Edison had habits of mind that can still be useful to would-be inventors and their bosses. One was simple—but incredible—persistence. It was Edison who said that "genius is 1% inspiration and 99% perspiration." No matter that he hired assistants to do the sweating while he provided the spark; nearly all his inventions came after thousands of experiments that failed but taught him something. The only device that worked on the first try was the phonograph. It was a piece of serendipity; Edison had been trying to invent a device that would permit telephone messages to be sent over telegraph lines, and was astonished to discover that the apparatus could record his own voice. Partly because the phonograph came so easily, he distrusted it enough to fail to capitalize on its moneymaking potential. (Another reason was that he had poor hearing and no real appreciation of music, and did not realize what a bonanza could be reaped by recording melodies.)

    Edison also saw inventions in a social and commercial context. He drew up lists of inventions that the world needed, or at least would buy, and set out to produce them. In the case of electric light, gas was already lighting homes, and electric arc lights were illuminating streets and stores—though much too brilliantly, and expensively, for general use. The need, Edison saw, was for some other form of electric illumination that would provide a steadier and, above all, cheaper glow than gas.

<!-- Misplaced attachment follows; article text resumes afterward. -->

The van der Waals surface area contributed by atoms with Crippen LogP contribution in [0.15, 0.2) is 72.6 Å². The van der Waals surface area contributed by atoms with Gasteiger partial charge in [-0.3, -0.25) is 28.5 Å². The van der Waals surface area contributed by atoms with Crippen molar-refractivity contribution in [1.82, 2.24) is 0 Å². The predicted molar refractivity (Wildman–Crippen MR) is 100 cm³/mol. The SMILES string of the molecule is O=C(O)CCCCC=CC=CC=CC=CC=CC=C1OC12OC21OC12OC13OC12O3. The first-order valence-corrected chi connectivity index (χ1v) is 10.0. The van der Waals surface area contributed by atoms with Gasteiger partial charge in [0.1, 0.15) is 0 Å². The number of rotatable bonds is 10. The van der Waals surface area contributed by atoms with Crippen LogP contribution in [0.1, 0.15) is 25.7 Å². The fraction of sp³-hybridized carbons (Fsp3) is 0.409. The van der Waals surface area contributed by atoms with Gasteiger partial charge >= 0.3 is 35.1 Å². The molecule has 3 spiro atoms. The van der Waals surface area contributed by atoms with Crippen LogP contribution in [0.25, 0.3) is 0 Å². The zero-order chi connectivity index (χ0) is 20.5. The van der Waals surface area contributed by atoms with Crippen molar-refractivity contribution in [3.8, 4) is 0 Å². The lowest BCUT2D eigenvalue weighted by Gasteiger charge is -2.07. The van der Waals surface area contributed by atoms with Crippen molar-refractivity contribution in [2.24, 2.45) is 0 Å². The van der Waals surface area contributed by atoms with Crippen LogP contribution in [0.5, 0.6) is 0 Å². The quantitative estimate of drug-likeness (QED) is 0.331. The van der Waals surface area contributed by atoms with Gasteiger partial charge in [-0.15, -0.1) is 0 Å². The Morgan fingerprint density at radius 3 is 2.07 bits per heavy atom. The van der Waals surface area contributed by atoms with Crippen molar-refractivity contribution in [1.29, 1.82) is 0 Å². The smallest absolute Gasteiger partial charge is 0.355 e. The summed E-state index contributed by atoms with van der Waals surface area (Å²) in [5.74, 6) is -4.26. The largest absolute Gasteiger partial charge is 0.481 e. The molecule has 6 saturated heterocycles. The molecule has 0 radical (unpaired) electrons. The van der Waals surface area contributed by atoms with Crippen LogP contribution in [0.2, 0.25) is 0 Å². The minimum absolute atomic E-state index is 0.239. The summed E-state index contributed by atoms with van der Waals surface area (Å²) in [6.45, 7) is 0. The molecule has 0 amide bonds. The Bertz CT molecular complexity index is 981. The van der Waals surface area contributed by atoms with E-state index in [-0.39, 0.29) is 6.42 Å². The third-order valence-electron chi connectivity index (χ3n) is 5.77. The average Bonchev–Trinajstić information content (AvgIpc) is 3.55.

To produce it, he drew on the ideas of others, as he often did, though he gave them no credit. After experimenting with any number of materials, he hit on carbon. He tried to give the impression that he came up with that idea independently. In fact, says Biographer Conot, his laboratory notebooks prove that he read and underlined reports of the experiments of Joseph Swan in England. Swan had invented an electric bulb that used a fine carbon rod.